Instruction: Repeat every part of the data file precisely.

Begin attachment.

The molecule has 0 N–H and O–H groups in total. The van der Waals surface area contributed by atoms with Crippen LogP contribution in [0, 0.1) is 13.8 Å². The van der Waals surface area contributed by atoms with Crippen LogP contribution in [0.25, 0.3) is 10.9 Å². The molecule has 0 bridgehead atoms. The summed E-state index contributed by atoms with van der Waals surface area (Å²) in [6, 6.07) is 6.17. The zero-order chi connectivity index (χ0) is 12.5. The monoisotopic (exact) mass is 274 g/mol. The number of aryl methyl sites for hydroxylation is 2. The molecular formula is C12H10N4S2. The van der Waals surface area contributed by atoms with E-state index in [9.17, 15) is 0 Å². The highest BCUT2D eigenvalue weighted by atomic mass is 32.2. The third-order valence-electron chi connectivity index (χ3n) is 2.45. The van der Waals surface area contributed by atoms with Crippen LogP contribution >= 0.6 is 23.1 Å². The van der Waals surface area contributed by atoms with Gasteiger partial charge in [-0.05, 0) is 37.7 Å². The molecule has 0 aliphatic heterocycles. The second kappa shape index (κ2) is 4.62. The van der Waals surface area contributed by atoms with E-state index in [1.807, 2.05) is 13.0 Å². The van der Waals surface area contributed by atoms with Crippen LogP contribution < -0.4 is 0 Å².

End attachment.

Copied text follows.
The molecule has 0 N–H and O–H groups in total. The van der Waals surface area contributed by atoms with Crippen LogP contribution in [0, 0.1) is 13.8 Å². The van der Waals surface area contributed by atoms with Crippen LogP contribution in [0.25, 0.3) is 10.9 Å². The molecule has 0 bridgehead atoms. The summed E-state index contributed by atoms with van der Waals surface area (Å²) in [6, 6.07) is 6.17. The zero-order chi connectivity index (χ0) is 12.5. The monoisotopic (exact) mass is 274 g/mol. The number of aryl methyl sites for hydroxylation is 2. The molecular formula is C12H10N4S2. The van der Waals surface area contributed by atoms with E-state index in [9.17, 15) is 0 Å². The highest BCUT2D eigenvalue weighted by atomic mass is 32.2. The third-order valence-electron chi connectivity index (χ3n) is 2.45. The van der Waals surface area contributed by atoms with Crippen LogP contribution >= 0.6 is 23.1 Å². The van der Waals surface area contributed by atoms with Gasteiger partial charge in [-0.05, 0) is 37.7 Å². The molecule has 0 aliphatic heterocycles. The second kappa shape index (κ2) is 4.62. The van der Waals surface area contributed by atoms with E-state index in [1.807, 2.05) is 13.0 Å². The van der Waals surface area contributed by atoms with Crippen LogP contribution < -0.4 is 0 Å².